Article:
A few months ago, I came across this quote from Thomas Merton: On Violence
There is a pervasive form of contemporary violence to which the idealist most easily succumbs: activism and overwork. The rush and pressure of modern life are a form, perhaps the most common form, of its innate violence.
To allow oneself to be carried away by a multitude of conflicting concerns, to surrender to too many demands, to commit oneself to too many projects, to want to help everyone in everything, is to succumb to violence.
The frenzy of our activism neutralizes our work for peace. It destroys our own inner capacity for peace. It destroys the fruitfulness of our own work, because it kills the root of inner wisdom which makes work fruitful.from Conjectures of a Guilty Bystander by Thomas Merton
Here it is again in convenient, sharable meme format:
This idea has been nibbling away at me for the past few months. I’d forgotten I wrote about this very thing, even using the same Merton quote, seven years ago. You can read The Violence of Busyness here.
Seven years ago I was in the midst of getting out my memoir’s second edition, correcting the typos that had been missed and learning to use Scrivner at the same time. A rather masochistic combination in hindsight (but then, as I said then, hindsight is never there when you really need it)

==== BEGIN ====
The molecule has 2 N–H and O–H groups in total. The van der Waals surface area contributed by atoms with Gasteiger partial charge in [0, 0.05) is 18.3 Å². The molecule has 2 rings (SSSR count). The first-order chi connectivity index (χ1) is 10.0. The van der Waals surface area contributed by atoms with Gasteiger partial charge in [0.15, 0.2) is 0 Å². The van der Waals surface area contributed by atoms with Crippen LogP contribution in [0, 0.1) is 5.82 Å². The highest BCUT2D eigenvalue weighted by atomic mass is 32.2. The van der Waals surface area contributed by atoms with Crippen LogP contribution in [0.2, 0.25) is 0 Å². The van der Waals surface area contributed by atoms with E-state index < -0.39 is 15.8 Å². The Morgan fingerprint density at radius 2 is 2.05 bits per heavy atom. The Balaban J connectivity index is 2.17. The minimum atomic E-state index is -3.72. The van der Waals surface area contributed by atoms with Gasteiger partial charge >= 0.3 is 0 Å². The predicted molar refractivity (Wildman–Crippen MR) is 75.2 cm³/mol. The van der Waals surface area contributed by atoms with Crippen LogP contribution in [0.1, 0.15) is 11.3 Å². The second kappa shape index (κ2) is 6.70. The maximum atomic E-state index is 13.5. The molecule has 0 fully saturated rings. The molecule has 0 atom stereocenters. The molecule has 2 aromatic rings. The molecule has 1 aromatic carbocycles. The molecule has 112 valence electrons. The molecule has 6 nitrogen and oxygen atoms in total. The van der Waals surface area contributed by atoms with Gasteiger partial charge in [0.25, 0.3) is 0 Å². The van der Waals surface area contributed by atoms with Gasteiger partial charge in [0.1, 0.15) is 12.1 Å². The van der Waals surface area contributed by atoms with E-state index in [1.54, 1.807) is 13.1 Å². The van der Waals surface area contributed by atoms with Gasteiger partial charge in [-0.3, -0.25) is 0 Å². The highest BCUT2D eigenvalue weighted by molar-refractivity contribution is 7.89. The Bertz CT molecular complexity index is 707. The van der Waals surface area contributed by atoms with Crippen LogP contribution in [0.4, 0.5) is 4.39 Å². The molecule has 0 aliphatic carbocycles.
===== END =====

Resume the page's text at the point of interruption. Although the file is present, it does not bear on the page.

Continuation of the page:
Once again, but for very different reasons, I feel Merton’s “rush and pressure of modern life.” I feel, viscerally and often, the demands on my time and the loss of the serenity I so greatly value in my life.
I’ve given away my chickens; surely that counts in my favor. But then we added a puppy to the mix.
Have I succumbed to violence?
I recognize I’m living life at a new, more frenzied pace, and I acknowledge activities I have given up as a result. This is a choice I made, last year; and it will continue another year or two, at least.
My new responsibilities as host and sponsor, committee chair, board member, and puppy owner, are crowding out other roles I’ve loved over the last ten or so years. Like that of writer.
Alas, my blog has fallen victim.
I don’t believe it is merely a matter of shedding obligations. For me, it is a matter of choosing the attitude I bring to each obligation and the space I allow between obligations.
In short, I’ve decided that my blogging must take a back seat; no longer will I hold to a strict weekly schedule. Instead, I’ll post only when I feel I have something new to say, something that might challenge our way of thinking, our accustomed way of seeing the world. That remains my mission, in so many areas of my life.
And I want very much to reconnect to what Merton called that “root of inner wisdom” that makes work worthwhile.
How about you? How do you juggle competing demands on your time and energy? Can you relate to Thomas Merton’s idea as this being a type of violence?
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